Yep. If you’re reading this list, you’ve set yourself apart. You stand out. You innovate. Chances are you’ve gotten plenty of kudos and promotions and thank yous for all your great ideas. But leading requires a slightly different approach than just coming up with good concepts—you’ve got to keep them alive over time. Grant’s Originals: How Nonconformists Move the World  covers how to continue to innovate without losing your edge to groupthink. Embracing a nonconformist approach may sound counterintuitive in a collaborative work environment, but it’s also that sort of perspective that will shake things up. Oh, did we mention Sheryl Sandberg wrote the foreward? She’s everywhere.

Who It’s Good For:

Anyone who believes — or wants to believe — that success comes from breaking a few rules.

4. The Confidence Code By Katty Kay and Claire Shipman

There’s a reason why I recommend this book to any woman looking to make a major career change. Study after study shows that women often lack confidence in their own work, particularly in comparison to their male counterparts. This book will help you isolate those feelings, understand them better, and learn how to counteract them.

Who It’s Good For:

If you’ve ever felt self-conscious in a boardroom, speaking in front of a crowd, or just voicing an opinion at an informal lunch meeting, pick it up ASAP.

5. Start With Why By Simon Sinek

We really, really love Simon Sinek and his landmark concept of “The Why” in business. Actually, who doesn’t? It’s the third most popular TED talk of all time. But what sets Start With Why: How Great Leaders Inspire Everyone to Take Action apart from his past talks is that it brings that idea down to the individual level. In it, he outlines exactly how you personally can take a disparate team and inspire them to act and innovate. Sign us up.

Who It’s Good For:

Leaders who want to do more than just get it done—the ones who want to change the world. (Don’t roll your eyes.)

6. Thrive By Arianna Huffington

Look, any book by Arianna Huffington is probably going to make a list on leadership and women. She’s Arianna Huffington. The premise of this book goes something like this: At the peak of exhaustion, Huffington took a nasty fall and promptly realized that her health and life were at stake if she kept working the way she was. This book is the result of that light bulb moment—a guide to caring about yourself as much as your work. If you haven’t gotten around to Thrive yet, set aside some time this weekend. In the very least, you’ll finally understand what everyone’s talking about when they reference it.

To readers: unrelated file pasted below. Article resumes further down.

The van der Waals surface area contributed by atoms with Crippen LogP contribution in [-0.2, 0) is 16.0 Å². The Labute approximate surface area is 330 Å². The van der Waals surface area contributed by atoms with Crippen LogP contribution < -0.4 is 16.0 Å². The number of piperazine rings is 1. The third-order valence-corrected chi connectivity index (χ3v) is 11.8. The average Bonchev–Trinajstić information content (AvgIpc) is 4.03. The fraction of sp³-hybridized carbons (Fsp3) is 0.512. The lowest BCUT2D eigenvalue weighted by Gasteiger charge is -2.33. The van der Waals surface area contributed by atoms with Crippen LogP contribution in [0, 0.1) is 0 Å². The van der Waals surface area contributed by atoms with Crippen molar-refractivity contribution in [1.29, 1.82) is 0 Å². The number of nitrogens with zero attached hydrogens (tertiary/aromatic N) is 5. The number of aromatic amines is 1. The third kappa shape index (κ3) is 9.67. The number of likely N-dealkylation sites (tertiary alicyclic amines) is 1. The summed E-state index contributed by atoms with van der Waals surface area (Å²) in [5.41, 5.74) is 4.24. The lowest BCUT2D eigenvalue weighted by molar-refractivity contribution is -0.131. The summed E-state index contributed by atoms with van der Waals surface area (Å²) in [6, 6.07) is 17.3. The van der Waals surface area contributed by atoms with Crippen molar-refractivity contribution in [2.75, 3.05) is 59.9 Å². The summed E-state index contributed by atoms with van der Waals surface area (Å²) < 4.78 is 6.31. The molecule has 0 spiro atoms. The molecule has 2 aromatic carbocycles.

Who It’s Good For:

The woman who can’t seem to strike a work-life balance no matter how much she knows it matters.

 7. Work Rules! By Laszlo Bock

There’s really only one company that comes up every time people talk about places that prioritize their employees: Google. So if you want a managerial blueprint to follow that has a proven track record, Work Rules!: Insights from Inside Google That Will Transform How You Live and Lead is probably for you. Learn how to hire the right people and retain them based Google’s real experiences.

Who It’s Good For:

Anyone who’s facing the possibility of hiring for the first time or plans on working directly with creatives.

Bonus: Read this interview with a rad woman working at Google to see what it’s really like.

8. Radical Candor by Kim Scott

Getting things done and earning the respect and admiration of your team can often feel like a juggling act. In Radical Candor: Be a Kick-Ass Boss Without Losing Your Humanity, Scott speaks from her own experiences and weaves in additional research and observations to argue in favor of a unique management style—one that combines drive and collaboration. No one said being a boss didn’t mean showing some feelings.

Who It’s Good For:

Any boss who wants to build a team that’s not afraid to work together and break new bounds.

Check out more Work Life posts here!